October 4, 2022

Safe schools for students

3 min read

AS previously, the Education Ministry received the largest allocation in the 2020 Budget: RM64.1bil (compared with RM60.2bil in 2019).

It is important to continue investing in education, as it actually means that we are investing in our children’s future, something that is essential if we are to continue developing the nation’s human resources.

With such a big allocation, it is the government’s responsibility to provide quality education and to improve the learning environment of our schools through maintenance and upgrading works – the ministry, after all, has a duty to ensure safe schools.

Repairs need to be carried out at all dilapidated schools, especially those in Sabah and Sarawak. In Sarawak alone, the state Education Department has identified 1,002 schools in various degrees of dilapidation, of which 415 are critical.

In the past few years, there have been accidents reported in schools involving teachers, other staff and students. Some of them were even fatal. A safe school does not only mean one that it is free from disciplinary problems and crimes such as bullying, gangsterism and drug abuse; a safe school should also mean that all the facilities are safe.

I also welcome the budget allocation for social entrepreneurs and community development to help welfare agencies and non-governmental organisations (NGOs) carry out their programmes and activities. Helping senior citizens by repairing and upgrading various welfare institutions, for example, is essential in improving community development.

The Health Ministry has been allocated RM30.6bil. Unfortunately, there’s no allocation specifically earmarked for mental health development, such as community psychiatric rehabilitation centres. The ministry must receive more funds to build such centres to help people deal with various mental problems caused by synthetic drugs; also, psychotropic pills should be listed as critical medicine in view of the increasing numbers of patients who need it.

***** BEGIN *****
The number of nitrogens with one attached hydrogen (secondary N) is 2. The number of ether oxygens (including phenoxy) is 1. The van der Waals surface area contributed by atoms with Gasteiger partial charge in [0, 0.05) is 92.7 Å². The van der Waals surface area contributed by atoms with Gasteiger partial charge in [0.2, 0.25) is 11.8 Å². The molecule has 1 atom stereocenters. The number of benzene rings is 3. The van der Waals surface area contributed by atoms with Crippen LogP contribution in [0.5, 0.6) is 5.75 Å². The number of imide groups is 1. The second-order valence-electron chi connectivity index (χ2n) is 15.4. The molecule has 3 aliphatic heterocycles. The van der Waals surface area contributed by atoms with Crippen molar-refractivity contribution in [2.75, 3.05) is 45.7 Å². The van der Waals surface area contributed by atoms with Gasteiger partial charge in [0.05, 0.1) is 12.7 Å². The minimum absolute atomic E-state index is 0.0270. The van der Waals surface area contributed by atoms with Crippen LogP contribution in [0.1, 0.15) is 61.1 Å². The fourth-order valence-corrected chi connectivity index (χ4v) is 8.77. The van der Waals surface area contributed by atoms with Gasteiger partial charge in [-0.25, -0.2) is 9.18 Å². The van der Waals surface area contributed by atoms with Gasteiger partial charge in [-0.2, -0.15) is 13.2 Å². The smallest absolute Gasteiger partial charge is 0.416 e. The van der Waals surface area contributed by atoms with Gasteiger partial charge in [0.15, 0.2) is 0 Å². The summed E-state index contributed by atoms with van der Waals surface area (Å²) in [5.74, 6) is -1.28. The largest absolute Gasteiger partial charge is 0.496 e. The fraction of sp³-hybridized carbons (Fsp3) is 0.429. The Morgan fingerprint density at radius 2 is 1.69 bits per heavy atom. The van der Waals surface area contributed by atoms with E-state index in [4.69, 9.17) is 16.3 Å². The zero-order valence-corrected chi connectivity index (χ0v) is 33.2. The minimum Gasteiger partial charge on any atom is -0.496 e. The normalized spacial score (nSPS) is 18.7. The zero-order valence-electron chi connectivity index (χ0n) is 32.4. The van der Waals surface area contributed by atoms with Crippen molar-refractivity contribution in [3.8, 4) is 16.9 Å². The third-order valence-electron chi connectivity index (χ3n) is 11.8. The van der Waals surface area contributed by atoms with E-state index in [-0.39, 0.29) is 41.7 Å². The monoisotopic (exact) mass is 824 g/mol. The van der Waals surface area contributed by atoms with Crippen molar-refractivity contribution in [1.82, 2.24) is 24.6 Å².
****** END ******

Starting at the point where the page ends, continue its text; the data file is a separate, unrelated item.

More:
The ministry must also find ways to encourage mental health personnel to work in rural areas including by offering them incentives while at the same time encouraging them to further their studies.

Apart from supporting mental health NGOs, the Health Ministry should also provide an allocation for mental health first aid-training for teachers, employers and parents. More programmes must also be held in hospitals, schools and other premises to help increase awareness on mental health.

At the same time, the ministry must fund more research into mental health and introduce emergency mental health outreach programmes involving its doctors and services such as ambulances.

The government’s decision to give a special RM200 allowance to firemen is also timely in view of the challenges they are facing, especially those who are involved in fire-fighting operations.

Yang di-Pertuan Agong Al-Sultan Abdullah Ri’ayatuddin Al-Mustafa Billah Shah himself expressed his concern for the needs and welfare of firemen, including a critical allowance.

Firemen’s close relationships with the public and various reports on their selfless acts have made them the first choice to contact when the public needs help in various situations, including accidents and natural disasters such as floods and landslides. Firefighters are also frequently involved in search and rescue operations for those who get lost in jungles and in drowning cases. The ability of Fire and Rescue Department members in such operations cannot be disputed. The department also has skilled personnel who often help save pets, capture poisonous animals or destroy hornet and bee nests.


Kuala Lumpur

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